For God so loved the world that he gave his only son, that who ever believes in him should not perish but have everlasting life
Let us pray:
Hide me behind your cross, Lord Jesus. Articulate the Father’s heart through my voice and let the Holy Spirit breathe new life to us, opening our ears to hear the message of God. Amen
King of Peace
Zechariah is a book of prophecy. The people of Judah are trying to figure out how to do right things now that some have returned from exile. They have made progress in re-building the temple, they have made progress in re-building their community. But they are not sure what all of this will mean for them – will the promised Messiah come now? Will the King that God has been promising be anointed now? Zechariah never answers the timing question for them – but he gives them this admonition – if you are people who are faithful, God will be faithful.
And then he gives them promises of what it will look like when the Messiah finally does come.
And one of the promises he makes is that the kingdom will be at peace.
So today, let’s look at what that peace looks like – because we know the Messiah has come and is coming again. We can look at this as already having started – we have the ability to live a peace that passes understanding and to dwell in the peace of Christ’s reign according to what Paul has written to us as Christians. But there is more to this promise that hasn’t happened yet for us, too. So with the remnant who has returned from exile, we might ask how long. The answer will be – the answer always is – be faithful and God will be faithful. So we live into what we already know.
Here is how God’s promise to them of peace is important for us, both in living a kingdom life now and in anticipating Christ’s return and everlasting peace that is to come:
1. We can be at peace with one another. That means that when we have conflict, we yearn for peace and we do all we can to create peace. Again, Paul gives us this admonition: as far as it depends on you, be at peace with everyone. This means sometimes, like Jesus did, sacrificing something we want or need in order to create peace. If you have never been on Facebook or Twitter, you might think that this is an easy thing to do – but those of us who have ever found someone to disagree with on social media (and by the way, if you are on social media and you agree with everyone that might not be a good thing either) over guns or migrant rights or abortion or the president, then you know that sometimes it is far easier to create disorder and outrage and wreak havoc than it is to create peace. I have needed this reminder from time to time: internet arguments rarely change minds, they just change relationships. So if we are going to create peace, sometimes that means staying away from some people or sacrificing our need to be “right” about something in order to move forward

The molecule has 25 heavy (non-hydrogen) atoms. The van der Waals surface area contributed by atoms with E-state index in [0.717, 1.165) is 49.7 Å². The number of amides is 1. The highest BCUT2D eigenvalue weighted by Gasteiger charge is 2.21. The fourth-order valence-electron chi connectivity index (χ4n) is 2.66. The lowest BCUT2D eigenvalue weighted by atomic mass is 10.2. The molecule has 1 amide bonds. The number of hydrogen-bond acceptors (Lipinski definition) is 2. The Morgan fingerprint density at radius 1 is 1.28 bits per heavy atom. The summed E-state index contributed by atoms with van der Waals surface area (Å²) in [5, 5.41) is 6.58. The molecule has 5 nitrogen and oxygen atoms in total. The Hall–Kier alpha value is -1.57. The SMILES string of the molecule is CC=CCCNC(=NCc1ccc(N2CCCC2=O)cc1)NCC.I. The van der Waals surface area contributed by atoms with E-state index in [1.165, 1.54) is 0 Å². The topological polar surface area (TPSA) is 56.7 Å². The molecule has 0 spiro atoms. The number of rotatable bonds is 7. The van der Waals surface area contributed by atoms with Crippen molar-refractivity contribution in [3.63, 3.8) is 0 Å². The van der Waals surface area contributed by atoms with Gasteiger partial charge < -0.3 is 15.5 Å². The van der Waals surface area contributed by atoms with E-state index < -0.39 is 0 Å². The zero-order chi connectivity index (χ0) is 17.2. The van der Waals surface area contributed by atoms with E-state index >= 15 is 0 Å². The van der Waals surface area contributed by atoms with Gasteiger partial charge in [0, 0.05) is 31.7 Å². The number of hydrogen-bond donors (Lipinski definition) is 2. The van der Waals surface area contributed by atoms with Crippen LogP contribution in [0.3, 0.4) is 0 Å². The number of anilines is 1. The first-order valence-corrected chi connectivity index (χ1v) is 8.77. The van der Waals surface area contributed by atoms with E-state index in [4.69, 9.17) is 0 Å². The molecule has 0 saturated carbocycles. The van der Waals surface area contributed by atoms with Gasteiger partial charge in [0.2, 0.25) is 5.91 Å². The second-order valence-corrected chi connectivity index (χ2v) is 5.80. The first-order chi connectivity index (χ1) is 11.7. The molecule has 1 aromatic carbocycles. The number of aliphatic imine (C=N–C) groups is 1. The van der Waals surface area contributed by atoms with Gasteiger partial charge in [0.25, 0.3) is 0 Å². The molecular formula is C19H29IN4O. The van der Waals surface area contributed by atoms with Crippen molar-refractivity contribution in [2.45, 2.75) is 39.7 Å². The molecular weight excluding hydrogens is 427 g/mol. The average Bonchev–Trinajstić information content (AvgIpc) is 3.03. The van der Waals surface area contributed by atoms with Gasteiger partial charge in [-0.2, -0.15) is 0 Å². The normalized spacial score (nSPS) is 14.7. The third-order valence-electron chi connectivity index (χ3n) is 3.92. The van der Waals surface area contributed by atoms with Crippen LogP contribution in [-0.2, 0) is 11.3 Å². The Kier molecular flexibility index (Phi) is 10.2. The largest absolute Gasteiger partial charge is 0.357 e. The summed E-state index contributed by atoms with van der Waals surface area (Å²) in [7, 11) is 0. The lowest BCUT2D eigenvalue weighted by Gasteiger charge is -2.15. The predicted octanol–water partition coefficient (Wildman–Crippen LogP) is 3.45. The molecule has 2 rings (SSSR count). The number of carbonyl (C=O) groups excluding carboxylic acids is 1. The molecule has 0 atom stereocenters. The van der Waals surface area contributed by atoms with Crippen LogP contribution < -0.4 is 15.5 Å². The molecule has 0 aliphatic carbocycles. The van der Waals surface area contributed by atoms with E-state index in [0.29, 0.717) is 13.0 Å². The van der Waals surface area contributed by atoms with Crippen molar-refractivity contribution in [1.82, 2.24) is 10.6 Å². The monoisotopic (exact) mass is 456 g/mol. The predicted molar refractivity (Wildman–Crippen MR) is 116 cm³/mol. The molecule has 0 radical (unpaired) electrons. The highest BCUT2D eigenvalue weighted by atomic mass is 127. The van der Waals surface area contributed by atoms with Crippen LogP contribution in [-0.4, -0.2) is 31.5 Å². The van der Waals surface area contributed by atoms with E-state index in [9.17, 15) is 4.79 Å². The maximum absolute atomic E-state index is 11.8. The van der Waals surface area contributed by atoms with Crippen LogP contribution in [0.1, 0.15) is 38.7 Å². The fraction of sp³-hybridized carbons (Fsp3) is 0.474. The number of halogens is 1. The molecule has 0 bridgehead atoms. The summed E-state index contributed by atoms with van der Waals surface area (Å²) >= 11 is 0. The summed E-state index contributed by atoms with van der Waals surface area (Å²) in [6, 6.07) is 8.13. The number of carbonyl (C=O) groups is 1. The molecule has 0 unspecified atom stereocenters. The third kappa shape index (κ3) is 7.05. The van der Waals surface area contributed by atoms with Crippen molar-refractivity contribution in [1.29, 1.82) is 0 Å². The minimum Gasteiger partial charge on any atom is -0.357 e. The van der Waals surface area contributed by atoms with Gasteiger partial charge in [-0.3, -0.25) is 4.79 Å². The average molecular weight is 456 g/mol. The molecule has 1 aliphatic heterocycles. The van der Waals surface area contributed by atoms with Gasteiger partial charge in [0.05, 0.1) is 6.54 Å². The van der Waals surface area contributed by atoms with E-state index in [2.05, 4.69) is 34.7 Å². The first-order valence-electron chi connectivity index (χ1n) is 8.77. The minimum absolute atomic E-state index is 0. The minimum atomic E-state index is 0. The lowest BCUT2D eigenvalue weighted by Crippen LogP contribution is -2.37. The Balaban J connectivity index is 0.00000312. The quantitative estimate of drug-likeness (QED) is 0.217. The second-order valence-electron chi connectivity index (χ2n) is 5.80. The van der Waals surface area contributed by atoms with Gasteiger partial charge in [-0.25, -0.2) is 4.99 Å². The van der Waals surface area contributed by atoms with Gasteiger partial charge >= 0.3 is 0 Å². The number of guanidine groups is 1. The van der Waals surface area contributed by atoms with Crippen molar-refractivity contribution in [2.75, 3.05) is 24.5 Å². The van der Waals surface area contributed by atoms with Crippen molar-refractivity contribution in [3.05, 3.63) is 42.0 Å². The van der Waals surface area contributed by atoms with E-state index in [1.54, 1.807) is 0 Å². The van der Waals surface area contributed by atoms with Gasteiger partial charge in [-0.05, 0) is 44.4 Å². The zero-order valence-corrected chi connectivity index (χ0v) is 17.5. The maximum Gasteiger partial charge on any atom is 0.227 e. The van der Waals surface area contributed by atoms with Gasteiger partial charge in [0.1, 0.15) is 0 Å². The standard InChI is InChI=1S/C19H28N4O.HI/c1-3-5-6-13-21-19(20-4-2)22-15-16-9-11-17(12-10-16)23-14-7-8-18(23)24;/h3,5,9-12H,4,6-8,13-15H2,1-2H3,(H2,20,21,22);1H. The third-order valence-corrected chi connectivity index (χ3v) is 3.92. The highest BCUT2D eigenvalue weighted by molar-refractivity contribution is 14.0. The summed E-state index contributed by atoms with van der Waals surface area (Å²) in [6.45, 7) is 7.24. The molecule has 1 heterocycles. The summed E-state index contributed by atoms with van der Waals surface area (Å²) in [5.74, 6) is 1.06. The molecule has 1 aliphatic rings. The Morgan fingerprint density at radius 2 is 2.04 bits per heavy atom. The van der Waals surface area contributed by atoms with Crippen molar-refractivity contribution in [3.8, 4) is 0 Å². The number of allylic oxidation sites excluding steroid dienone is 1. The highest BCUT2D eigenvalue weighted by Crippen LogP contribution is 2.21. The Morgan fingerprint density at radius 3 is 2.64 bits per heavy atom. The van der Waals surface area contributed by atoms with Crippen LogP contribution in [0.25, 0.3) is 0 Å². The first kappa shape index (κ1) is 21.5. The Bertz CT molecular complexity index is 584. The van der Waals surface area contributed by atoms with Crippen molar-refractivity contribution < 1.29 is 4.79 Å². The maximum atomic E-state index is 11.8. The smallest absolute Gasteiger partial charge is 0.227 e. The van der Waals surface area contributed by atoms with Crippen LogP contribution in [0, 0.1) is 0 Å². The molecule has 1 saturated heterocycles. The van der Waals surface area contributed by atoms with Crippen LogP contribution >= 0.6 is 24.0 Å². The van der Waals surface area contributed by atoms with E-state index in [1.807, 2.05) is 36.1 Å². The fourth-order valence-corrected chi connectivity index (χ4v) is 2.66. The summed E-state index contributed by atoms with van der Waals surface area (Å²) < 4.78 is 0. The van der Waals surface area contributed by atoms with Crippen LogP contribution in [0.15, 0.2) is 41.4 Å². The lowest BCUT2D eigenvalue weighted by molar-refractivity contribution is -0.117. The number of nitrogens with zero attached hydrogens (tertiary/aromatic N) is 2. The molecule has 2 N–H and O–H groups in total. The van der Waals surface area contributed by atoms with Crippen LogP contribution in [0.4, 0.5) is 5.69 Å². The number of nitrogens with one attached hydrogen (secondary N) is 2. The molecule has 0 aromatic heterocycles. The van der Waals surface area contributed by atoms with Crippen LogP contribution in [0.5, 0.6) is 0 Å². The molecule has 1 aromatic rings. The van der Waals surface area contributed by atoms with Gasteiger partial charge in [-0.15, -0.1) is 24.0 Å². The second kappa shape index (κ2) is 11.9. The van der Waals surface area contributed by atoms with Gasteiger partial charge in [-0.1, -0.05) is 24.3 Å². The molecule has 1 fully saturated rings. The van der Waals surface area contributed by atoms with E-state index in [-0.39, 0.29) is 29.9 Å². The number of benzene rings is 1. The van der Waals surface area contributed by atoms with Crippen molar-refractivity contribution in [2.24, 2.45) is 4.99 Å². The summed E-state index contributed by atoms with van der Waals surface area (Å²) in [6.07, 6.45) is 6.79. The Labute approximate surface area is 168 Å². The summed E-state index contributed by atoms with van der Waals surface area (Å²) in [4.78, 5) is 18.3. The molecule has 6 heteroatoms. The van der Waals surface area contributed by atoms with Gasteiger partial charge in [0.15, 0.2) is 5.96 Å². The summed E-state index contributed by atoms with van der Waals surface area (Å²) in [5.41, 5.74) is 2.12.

2. We can be at peace in our circumstances. This is a tough one, and in this crazy world of go, go, go, it can feel like there is no way to experience peace in the midst of chaos. I recently had a moment when I was completely overwhelmed – a visitor was coming unexpectedly and I was not prepared. I began to be anxious about it in an unhealthy way – I had a lot going on, a lot happening and a lot I could not control. But in that moment, I prayed for both the circumstance and my anxiety over it. And ultimately, that prayer was answered positively in both areas. There are moments, too, where someone else is overwhelmed or anxious and you have the ability to bring peace to the situation. Sometimes that is simply by being present in the moment. Sometimes there are words you can say to help (hint: calm down probably doesn’t work!) Sometimes all you can do is pray. But one thing you can find over and over is that when you carry the peace of Christ with you and in you, you are able to find peace in your circumstances and bring peace to other people in the midst of their circumstances as well. You can probably think of times when your life has been crazy and chaotic. You probably know that those times will happen again. In those circumstances, you don’t need to wish away what is happening or pretend it isn’t happening. But you can ask Jesus to help you find peace in the middle of it – and he will. When we read Zechariah’s words to the people “He will proclaim peace to the nations” we can understand that to mean that the kingdom of God is a peace loving and peace making place.